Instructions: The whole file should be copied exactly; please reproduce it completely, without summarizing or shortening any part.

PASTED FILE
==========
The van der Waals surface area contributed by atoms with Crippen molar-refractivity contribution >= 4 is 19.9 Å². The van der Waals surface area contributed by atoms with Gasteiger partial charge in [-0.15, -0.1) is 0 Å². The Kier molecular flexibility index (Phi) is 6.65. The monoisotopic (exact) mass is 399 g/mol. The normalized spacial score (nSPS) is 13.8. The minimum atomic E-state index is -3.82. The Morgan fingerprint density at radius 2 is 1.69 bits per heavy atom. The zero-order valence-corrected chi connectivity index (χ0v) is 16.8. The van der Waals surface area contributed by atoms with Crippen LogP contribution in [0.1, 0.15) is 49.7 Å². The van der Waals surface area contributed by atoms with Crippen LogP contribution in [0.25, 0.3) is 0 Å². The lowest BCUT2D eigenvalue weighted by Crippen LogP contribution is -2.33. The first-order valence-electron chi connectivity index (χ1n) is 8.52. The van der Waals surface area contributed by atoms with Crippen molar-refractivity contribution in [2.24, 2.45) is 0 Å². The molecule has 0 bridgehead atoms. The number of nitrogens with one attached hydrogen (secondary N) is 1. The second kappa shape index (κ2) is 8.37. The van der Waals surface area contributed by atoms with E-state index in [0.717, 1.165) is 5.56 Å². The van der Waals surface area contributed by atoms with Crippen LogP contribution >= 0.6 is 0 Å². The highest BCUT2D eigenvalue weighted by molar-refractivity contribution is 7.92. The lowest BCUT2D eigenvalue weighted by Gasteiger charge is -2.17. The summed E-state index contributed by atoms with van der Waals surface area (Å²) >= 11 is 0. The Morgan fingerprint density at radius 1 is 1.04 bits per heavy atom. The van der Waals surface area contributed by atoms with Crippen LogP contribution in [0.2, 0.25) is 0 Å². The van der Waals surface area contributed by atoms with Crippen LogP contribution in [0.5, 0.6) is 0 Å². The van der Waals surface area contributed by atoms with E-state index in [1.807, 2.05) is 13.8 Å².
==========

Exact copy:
The van der Waals surface area contributed by atoms with Crippen molar-refractivity contribution >= 4 is 19.9 Å². The van der Waals surface area contributed by atoms with Gasteiger partial charge in [-0.15, -0.1) is 0 Å². The Kier molecular flexibility index (Phi) is 6.65. The monoisotopic (exact) mass is 399 g/mol. The normalized spacial score (nSPS) is 13.8. The minimum atomic E-state index is -3.82. The Morgan fingerprint density at radius 2 is 1.69 bits per heavy atom. The zero-order valence-corrected chi connectivity index (χ0v) is 16.8. The van der Waals surface area contributed by atoms with Crippen LogP contribution in [0.1, 0.15) is 49.7 Å². The van der Waals surface area contributed by atoms with Crippen LogP contribution in [0.25, 0.3) is 0 Å². The lowest BCUT2D eigenvalue weighted by Crippen LogP contribution is -2.33. The first-order valence-electron chi connectivity index (χ1n) is 8.52. The van der Waals surface area contributed by atoms with Crippen molar-refractivity contribution in [2.24, 2.45) is 0 Å². The molecule has 0 bridgehead atoms. The number of nitrogens with one attached hydrogen (secondary N) is 1. The second kappa shape index (κ2) is 8.37. The van der Waals surface area contributed by atoms with E-state index in [0.717, 1.165) is 5.56 Å². The van der Waals surface area contributed by atoms with Crippen LogP contribution >= 0.6 is 0 Å². The highest BCUT2D eigenvalue weighted by molar-refractivity contribution is 7.92. The lowest BCUT2D eigenvalue weighted by Gasteiger charge is -2.17. The summed E-state index contributed by atoms with van der Waals surface area (Å²) >= 11 is 0. The Morgan fingerprint density at radius 1 is 1.04 bits per heavy atom. The van der Waals surface area contributed by atoms with Crippen LogP contribution in [0.2, 0.25) is 0 Å². The van der Waals surface area contributed by atoms with Crippen LogP contribution in [0.5, 0.6) is 0 Å². The van der Waals surface area contributed by atoms with E-state index in [1.807, 2.05) is 13.8 Å².